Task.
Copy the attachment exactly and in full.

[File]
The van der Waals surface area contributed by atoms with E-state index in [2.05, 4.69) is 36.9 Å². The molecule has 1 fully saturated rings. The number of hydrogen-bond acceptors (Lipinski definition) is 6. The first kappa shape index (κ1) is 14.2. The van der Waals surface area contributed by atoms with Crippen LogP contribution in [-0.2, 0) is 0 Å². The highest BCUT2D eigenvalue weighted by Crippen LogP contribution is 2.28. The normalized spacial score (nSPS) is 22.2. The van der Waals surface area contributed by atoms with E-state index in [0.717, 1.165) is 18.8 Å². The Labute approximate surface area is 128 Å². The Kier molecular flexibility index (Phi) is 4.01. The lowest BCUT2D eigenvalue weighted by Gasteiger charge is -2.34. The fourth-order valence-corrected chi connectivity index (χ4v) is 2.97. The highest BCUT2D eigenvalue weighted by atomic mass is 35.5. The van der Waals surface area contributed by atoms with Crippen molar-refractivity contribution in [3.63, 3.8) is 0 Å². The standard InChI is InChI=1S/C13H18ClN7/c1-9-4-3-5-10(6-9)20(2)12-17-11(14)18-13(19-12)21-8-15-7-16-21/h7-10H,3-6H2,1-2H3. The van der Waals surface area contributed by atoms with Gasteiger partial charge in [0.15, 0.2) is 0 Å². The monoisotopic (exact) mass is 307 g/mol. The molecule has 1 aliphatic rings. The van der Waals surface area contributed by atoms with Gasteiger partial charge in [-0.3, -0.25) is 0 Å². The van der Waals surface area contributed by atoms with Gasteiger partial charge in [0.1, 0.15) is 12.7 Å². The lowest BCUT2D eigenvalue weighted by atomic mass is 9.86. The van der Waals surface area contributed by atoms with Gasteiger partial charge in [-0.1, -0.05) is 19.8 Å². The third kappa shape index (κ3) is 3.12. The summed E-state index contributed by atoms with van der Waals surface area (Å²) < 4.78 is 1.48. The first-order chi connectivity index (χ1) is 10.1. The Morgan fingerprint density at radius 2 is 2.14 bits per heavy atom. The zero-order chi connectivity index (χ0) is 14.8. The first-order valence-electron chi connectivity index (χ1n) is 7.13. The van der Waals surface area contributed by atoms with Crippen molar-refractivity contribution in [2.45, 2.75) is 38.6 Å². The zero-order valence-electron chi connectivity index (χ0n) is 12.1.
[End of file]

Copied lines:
The van der Waals surface area contributed by atoms with E-state index in [2.05, 4.69) is 36.9 Å². The molecule has 1 fully saturated rings. The number of hydrogen-bond acceptors (Lipinski definition) is 6. The first kappa shape index (κ1) is 14.2. The van der Waals surface area contributed by atoms with Crippen LogP contribution in [-0.2, 0) is 0 Å². The highest BCUT2D eigenvalue weighted by Crippen LogP contribution is 2.28. The normalized spacial score (nSPS) is 22.2. The van der Waals surface area contributed by atoms with E-state index in [0.717, 1.165) is 18.8 Å². The Labute approximate surface area is 128 Å². The Kier molecular flexibility index (Phi) is 4.01. The lowest BCUT2D eigenvalue weighted by Gasteiger charge is -2.34. The fourth-order valence-corrected chi connectivity index (χ4v) is 2.97. The highest BCUT2D eigenvalue weighted by atomic mass is 35.5. The van der Waals surface area contributed by atoms with Crippen molar-refractivity contribution in [3.63, 3.8) is 0 Å². The standard InChI is InChI=1S/C13H18ClN7/c1-9-4-3-5-10(6-9)20(2)12-17-11(14)18-13(19-12)21-8-15-7-16-21/h7-10H,3-6H2,1-2H3. The van der Waals surface area contributed by atoms with Gasteiger partial charge in [0.15, 0.2) is 0 Å². The monoisotopic (exact) mass is 307 g/mol. The molecule has 1 aliphatic rings. The van der Waals surface area contributed by atoms with Gasteiger partial charge in [-0.3, -0.25) is 0 Å². The van der Waals surface area contributed by atoms with Gasteiger partial charge in [0.1, 0.15) is 12.7 Å². The lowest BCUT2D eigenvalue weighted by atomic mass is 9.86. The van der Waals surface area contributed by atoms with Gasteiger partial charge in [-0.1, -0.05) is 19.8 Å². The third kappa shape index (κ3) is 3.12. The summed E-state index contributed by atoms with van der Waals surface area (Å²) < 4.78 is 1.48. The first-order chi connectivity index (χ1) is 10.1. The Morgan fingerprint density at radius 2 is 2.14 bits per heavy atom. The zero-order chi connectivity index (χ0) is 14.8. The first-order valence-electron chi connectivity index (χ1n) is 7.13. The van der Waals surface area contributed by atoms with Crippen molar-refractivity contribution in [2.45, 2.75) is 38.6 Å². The zero-order valence-electron chi connectivity index (χ0n) is 12.1.